One Who Flies of the Cheyenne Alliance is an accomplished
warrior, a fierce defender of his people in the ongoing battle to
prevent further westward expansion of the United States of America.
He is also—or once was—the son and namesake of United
States President George Armstrong Custer. Having rejected nation
and family when confronted with the brutality of U.S. tactics against
the Cheyenne, One Who Flies grieves for his losses in Shadow
of the Storm, solemnly accepting his new way of life.
Shadow of the Storm is the third novel
in the story of One Who Flies, an ambitiously imagined series about
an alternate America where the domestication of riding dinosaurs
by First Nations tribes increases their success in fending off displacement
and genocide at the hands of European explorers. Thwarting the U.S.
in its plans to stretch their nation from coast to coast, the Cheyenne
use young Custer's knowledge as a tool in their resistance. Meanwhile,
Custer Senior—who believes his son died in a major U.S./Cheyenne
battle—has just won a second term as president. Thanks to
the ongoing Cheyenne "problem," this term promises to
be fraught with public controversy over the disputed lands.
One Who Flies pursues a delicate balance, helping
the Cheyenne move in directions that will protect them from the
U.S. war machine, while trying not to betray the fundamental principles
of their culture. His commitment to stopping U.S. expansion is absolute,
despite the high cost of his principles. In Shadow of the Storm,
he finds himself in love with a woman whose family may never accept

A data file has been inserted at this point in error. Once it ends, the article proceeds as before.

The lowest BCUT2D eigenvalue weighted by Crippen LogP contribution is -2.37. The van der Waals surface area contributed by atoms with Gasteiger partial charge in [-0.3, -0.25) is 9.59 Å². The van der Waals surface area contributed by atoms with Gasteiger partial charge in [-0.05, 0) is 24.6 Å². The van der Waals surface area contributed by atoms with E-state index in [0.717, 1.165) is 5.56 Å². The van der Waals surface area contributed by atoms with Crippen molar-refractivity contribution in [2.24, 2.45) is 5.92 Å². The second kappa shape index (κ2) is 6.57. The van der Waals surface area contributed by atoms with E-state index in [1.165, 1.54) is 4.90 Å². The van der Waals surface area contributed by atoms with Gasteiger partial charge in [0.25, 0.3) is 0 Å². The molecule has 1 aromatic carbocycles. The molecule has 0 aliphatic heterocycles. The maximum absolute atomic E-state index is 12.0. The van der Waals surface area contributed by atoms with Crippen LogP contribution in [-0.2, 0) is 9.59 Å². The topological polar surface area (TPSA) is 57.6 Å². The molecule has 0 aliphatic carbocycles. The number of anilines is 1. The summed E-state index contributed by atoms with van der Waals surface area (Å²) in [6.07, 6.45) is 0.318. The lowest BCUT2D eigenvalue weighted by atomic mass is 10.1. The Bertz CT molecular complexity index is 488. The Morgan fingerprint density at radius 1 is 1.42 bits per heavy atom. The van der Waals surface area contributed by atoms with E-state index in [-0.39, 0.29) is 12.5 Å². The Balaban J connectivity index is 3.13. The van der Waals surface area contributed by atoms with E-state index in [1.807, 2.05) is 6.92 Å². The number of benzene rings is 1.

him as a suitable son-in-law, even as he is also drawn into the
deadly world of international politics by a Spanish move to fund
the Cheyenne war council.
Once a reader has swallowed the dinosaur-sized
premise of this alternate history, the tale of One Who Flies becomes
more compelling with each book in the series. Enclosing its father-son
conflict within the life-or-death struggle of the Cheyenne people,
author Kurt R.A. Giambastiani makes Shadow of the Storm
into a tug of war. One Who Flies is caught between his genetic family
and his chosen one, left with a profound sense of loss for his kin
and culture but unable to return to his birth country. Everything
is different; he has even given up simple pleasures like saddle-riding
among a people whose dinosaurs would devour a horse. His bridges
are burned; however, his loyalties solidly with the Cheyenne. The
maturing acceptance of this fate makes One Who Flies an attractive
character—more than ever before, readers will find themselves
solidly on his side.
When Spain decides to meddle in the Cheyenne/U.S.
war, the private pain of each of the Custer men is dragged into
the limelight. The peace discussions bring father and son face to
face, ready or not. Readers will be eager for the reunion, and it
doesn't disappoint. Delicately handled and powerful, it fills in
a portrait of Custer Senior, a favorite villain for many alternate
historians, that is delightfully complex. The heartbreaking positions
of both men—separated by irreconcilable differences that have
not only shattered their families but cost warriors and soldiers
their lives—are so believably communicated that they all but
reach from the page, trying to wring out some consolation and ultimately
unable to get any.
This third entry in an ever-intriguing series
is tightly linked to the books which precede it, and when Shadow
of the Storm comes to its abrupt and horrifying climax, all
the major storylines of the series are left unresolved. The novel
ends with everything in the air: Custer, One Who Flies and the entire
Cheyenne people are still on the edge of catastrophe. Another book
at least will be needed to provide readers—and young George
too—with any sense of closure.
As One Who Flies begins to truly accept the Cheyenne
ways, it is easier for readers to root for him—he is less
an outsider imposing his ways upon them and more a uniquely knowledgeable
member of the tribe. The fact that he can never quite belong to
his new family creates a believably sad tone in this novel, one
that rang less true in the earlier books of this series.
©2003, A.M. Dellamonica;
reprinted by permission